Northwest River Park - No Help From Blackberry
The Trail Map on the Blackberry

I had no means to zoom in! I found this mini trail map to be thoroughly useless. Good thing I didn’t really need it. : )

But don’t ditch your phone just yet. Even if you can’t bank on your cell phone fulfilling its intended function, you could assign it a tertiary duty. Backpacker Magazine has a video showing how you can use the battery and a Brillo pad to start a fire (Hat Tip, The Smoky Mountain Hiking Blog).

How cool is that?

July 7, 2009 at 12:50 am 2 comments

Introducing….The Virginia Appalachian Trail License Plate!

Look what my good friend and boss, Larry, received in the mail yesterday!

Virginia AT License Plate (by Larry)
Larry’s New License Plate (Photo by Larry Bowman)

Eighteen months after I first posted about the efforts to get a Virginia Appalachian Trail License plate, we have it! And it’s beautiful!!!!

Live in Virginia and want to support the Appalachian Trail Conservancy while having a nice plate of your own? Visit your local DMV!

May 13, 2009 at 1:21 pm 6 comments

Bear Cliffs via Spring Trail

In December I was in Blacksburg, Virginia so I took the opportunity to explore a new overlook.  I went to Bear Cliffs on Salt Pond Mountain which features a view of the Virginia Tech campus.  

There are a couple of routes you can take to Bear Cliffs.  You can go up the Bald Knob Road (which Tony and I took up to Bald Knob in November) about 0.5 miles and turn left on Bear Cliffs Trail and take a 1.9 rocky miles to the overlook.  Alternatively, you can do what Jimmie and I did– we hiked from the Biological Station off of VA-613 up the Spring Trail about 1 mile to the overlook.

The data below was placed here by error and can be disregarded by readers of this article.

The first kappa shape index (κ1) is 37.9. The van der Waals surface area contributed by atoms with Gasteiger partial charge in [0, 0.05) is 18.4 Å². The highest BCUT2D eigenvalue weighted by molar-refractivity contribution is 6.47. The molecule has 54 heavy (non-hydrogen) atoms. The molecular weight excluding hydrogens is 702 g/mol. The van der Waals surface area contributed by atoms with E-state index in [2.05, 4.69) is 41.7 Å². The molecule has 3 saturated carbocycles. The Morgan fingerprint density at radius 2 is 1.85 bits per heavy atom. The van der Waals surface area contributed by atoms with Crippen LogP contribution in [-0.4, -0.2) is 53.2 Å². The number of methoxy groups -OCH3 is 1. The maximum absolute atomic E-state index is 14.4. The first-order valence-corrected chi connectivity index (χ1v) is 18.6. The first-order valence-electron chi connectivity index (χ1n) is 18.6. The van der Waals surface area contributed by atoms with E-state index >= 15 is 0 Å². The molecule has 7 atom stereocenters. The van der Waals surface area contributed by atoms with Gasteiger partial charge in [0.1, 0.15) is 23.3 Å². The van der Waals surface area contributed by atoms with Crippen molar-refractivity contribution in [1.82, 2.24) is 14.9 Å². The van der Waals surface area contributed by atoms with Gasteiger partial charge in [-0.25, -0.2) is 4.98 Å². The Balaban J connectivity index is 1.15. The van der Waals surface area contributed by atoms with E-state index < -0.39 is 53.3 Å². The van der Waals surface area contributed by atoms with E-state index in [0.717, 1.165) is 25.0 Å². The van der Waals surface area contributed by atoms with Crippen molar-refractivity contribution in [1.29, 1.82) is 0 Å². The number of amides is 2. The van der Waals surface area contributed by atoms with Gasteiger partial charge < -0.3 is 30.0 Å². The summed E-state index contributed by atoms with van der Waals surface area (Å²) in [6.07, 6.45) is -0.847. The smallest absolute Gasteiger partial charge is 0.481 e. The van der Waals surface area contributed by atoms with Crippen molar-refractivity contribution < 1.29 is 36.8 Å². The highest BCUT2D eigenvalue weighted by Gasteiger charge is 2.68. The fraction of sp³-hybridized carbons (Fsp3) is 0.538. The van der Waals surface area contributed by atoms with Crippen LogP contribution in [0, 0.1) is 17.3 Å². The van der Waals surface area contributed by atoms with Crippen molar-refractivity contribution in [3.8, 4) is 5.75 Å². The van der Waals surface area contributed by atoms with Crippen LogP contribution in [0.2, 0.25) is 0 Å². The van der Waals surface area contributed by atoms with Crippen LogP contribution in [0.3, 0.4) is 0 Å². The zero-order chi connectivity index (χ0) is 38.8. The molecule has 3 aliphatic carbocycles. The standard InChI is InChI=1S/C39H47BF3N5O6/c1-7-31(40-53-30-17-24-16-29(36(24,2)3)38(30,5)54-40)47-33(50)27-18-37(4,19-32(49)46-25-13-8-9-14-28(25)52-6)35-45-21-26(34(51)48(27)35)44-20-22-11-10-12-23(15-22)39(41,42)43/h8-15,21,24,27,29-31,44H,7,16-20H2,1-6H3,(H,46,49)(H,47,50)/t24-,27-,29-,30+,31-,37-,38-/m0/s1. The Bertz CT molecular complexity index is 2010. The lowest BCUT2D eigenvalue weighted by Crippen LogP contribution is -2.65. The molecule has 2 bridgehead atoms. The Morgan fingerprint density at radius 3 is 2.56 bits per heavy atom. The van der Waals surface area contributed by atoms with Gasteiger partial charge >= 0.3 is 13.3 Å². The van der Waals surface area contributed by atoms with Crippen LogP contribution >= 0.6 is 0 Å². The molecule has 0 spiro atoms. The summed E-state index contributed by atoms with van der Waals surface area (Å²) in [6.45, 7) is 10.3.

Getting There

It took some research to find the Spring Trail.  From Blacksburg, Virginia, you head west of 460 and turn right on VA-700 to head up to Mountain Lake.  Once at the lake, you bear left on VA-613.  When you get to the fork in VA-613, instead of heading left like you would if you were going to War Spur or Wind Rocks, head right to the Biological Station.

 Bear Cliffs - Sign on 612
Turn right at this fork

As soon as you reach the Biological Station, a burgundy sign is on the left side of the road and a gated fire road is on the right. You can walk up that gated road.

 Bear Cliffs - Parking
This fireroad leads to Bear Cliffs

Trail Markings

Shortly after the fireroad, you’ll start to see small posts on the side of the trail.  If you look closely, you’ll see evidence that you are on the right track.

 Bear Cliffs - Spring Station Sign
A small sign points the way to the spring

Before long, you reach the namesake of the trail, a spring.

Bear Cliffs - Rhodos and Equipment Near Spring
Part of the spring

After the spring, a yellow blazed trail takes you the rest of the way to Bear Cliffs.  it is a heavily blazed trail.  No worries about getting lost here!

Bear Cliffs - Lots of Blazes
At least six blazes in one shot.  The entire trail is as heavily blazed.


At an elevation of 4000 feet, Bear Cliffs has extensive views southeast, including Blacksburg, Virginia.  The rocks at the cliffs are filled with caves and crevices.

Bear Cliffs - Summit Sign
Top of Bear Cliffs

Bear Cliffs - View (Portrait)
View from Top

Bear Cliffs - Lane Stadium (Cropped)
Lane Stadium from Bear Cliffs

Bear Cliffs - Crevice
Crevice in Rocks

Little Things

The views were grand, but it was the little things that really made this hike– the ferns and the lichen, leaves in the ice, the contrast of snow and rocks.  There was plenty to see.

Bear Cliffs - Lichen and Fern Frond
Ferns and Lichen on Rocks at Top

Bear Cliffs - Leaf Imprint in Ice
Leafs and imprints in ice